Visited: 2nd October 2010
Stadium: Stadium MK
Location: Milton Keynes, Buckinghamshire
Stadium MK is situated in a retail park in the Bletchley, a constituent town of Milton Keynes, around three miles south of the city centre. Bletchley railway station is the nearest one to the ground as it is 1.5 miles south of the stadium. During my first visit to the ground I alighted at Milton Keynes Central station but the transport staff were unaware that Milton Keynes even had a football club so best to avoid this station if possible. The venue has been home to Milton Keynes since 2007 when they left their temporary home at the National Hockey Stadium.
The ground has a large lower tier which extends the whole way round the arena. This lower tier has a capacity of 22,000 and was the only one that had been completed upon my first visit. At the back of the lower tier there are spacious concourses for fans to congregate pre-match and at half-time. In 2014 the club brought the second tier into use increasing the venue's capacity to 30,500. This top tier is not quite as uniform as the lower tier with sections carved out for separated seating as well as large screen TVs in all four corners. The seating goes round the eastern, northern and southern sides but ends at the north-west and south-west quadrants. The western side of the ground has the hospitality boxes and there is a central seating section in front of these which only takes up around a quarter of the upper tier. There are also additional smaller seating sections towards the two quadrants on this side. All seating in the ground is padded in a similar fashion to the Emirates Stadium and there is ample room for all spectators, certainly one of the best in the Football League in this respect.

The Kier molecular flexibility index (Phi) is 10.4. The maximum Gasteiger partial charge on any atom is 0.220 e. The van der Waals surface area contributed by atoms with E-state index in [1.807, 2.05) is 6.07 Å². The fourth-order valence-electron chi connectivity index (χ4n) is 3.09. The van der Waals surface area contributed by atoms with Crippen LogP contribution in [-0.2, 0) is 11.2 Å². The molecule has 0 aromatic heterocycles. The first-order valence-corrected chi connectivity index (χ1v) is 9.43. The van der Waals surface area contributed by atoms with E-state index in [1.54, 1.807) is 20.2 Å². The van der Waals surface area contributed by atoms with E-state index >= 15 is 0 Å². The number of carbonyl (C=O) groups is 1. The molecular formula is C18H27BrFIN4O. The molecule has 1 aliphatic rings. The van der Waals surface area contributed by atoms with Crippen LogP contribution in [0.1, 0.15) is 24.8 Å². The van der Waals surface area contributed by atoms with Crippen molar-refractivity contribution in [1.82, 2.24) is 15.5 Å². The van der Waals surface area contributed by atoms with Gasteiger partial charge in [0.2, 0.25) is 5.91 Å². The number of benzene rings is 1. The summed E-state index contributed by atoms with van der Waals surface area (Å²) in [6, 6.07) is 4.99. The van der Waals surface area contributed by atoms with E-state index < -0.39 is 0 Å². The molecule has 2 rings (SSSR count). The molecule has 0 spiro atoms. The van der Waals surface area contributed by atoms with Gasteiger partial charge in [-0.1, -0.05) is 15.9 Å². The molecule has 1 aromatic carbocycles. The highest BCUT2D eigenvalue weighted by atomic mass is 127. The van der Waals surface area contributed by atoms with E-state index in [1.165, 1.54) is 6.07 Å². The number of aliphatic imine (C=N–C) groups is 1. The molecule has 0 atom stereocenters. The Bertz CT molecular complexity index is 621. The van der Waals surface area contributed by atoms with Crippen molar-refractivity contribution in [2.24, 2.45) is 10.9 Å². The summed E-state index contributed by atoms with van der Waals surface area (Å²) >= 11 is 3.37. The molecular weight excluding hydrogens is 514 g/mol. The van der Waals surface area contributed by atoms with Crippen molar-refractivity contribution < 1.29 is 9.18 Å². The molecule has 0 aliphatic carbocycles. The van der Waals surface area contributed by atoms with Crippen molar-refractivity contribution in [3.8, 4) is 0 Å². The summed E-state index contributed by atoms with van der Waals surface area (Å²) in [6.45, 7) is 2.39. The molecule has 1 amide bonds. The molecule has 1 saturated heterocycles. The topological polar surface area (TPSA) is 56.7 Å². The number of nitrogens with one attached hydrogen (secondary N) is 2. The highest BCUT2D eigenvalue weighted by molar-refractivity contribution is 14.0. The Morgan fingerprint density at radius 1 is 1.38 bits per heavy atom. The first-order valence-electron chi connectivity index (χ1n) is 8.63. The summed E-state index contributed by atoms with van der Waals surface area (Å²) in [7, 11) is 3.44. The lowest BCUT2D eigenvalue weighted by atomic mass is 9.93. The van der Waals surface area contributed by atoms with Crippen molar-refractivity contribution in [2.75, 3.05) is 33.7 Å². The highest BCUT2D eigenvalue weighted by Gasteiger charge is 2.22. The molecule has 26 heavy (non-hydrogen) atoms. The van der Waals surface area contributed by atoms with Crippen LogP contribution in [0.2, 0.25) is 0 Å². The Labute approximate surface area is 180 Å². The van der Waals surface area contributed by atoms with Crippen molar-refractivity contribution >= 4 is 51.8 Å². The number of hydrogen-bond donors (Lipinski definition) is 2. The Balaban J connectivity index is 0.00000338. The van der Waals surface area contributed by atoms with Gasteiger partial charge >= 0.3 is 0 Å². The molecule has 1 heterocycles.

All along the top of the upper tier is the stadium's hotel. The Doubletree by Hilton has over 300 guest rooms some of which have pitchside views. Inside the stadium there are conference rooms as well as several restaurants and bars. The club reception and hotel reception are both on the western side of the ground and this area also includes access to the Red Dot Bar with a large club shop in the south-west corner. The opposite side of the venue has a back entrance to the hotel as well as two separate ticket booths (one for home fans in the south-east corner and one for away fans in the north-east corner). Another addition in the years since the stadium opened is Arena MK which borders the southern end of the venue. This large indoor space was unveiled in 2014 and can accommodate 5,000 people for events including exhibitions, concerts as well as hosting darts and badminton championships. Despite the large number of changes in the years since it was built there is more scope to develop the site if required. The gap between the upper deck and the high roof alludes to the fact more seating can be added with a potential maximum of 45,000 seats once complete. If the club were ever promoted to the Premier League they certainly have a stadium which could be one of the top 10 in the country for capacity and facilities.
My first visit to Stadium MK came on 2nd October 2010 when I saw Milton Keynes Dons vs. Colchester United in a Football League One match. The visitors dominated the first half and took the lead through Marcus Okuonghae in the 26th minute. Colchester failed to kill the game off though and the hosts performed much better after the interval. This told in the 66th minute when Angelo Balanta's excellent curling shot from just outside of the area found the back of the net. The rest of the game was fairly even with the match finishing 1-1.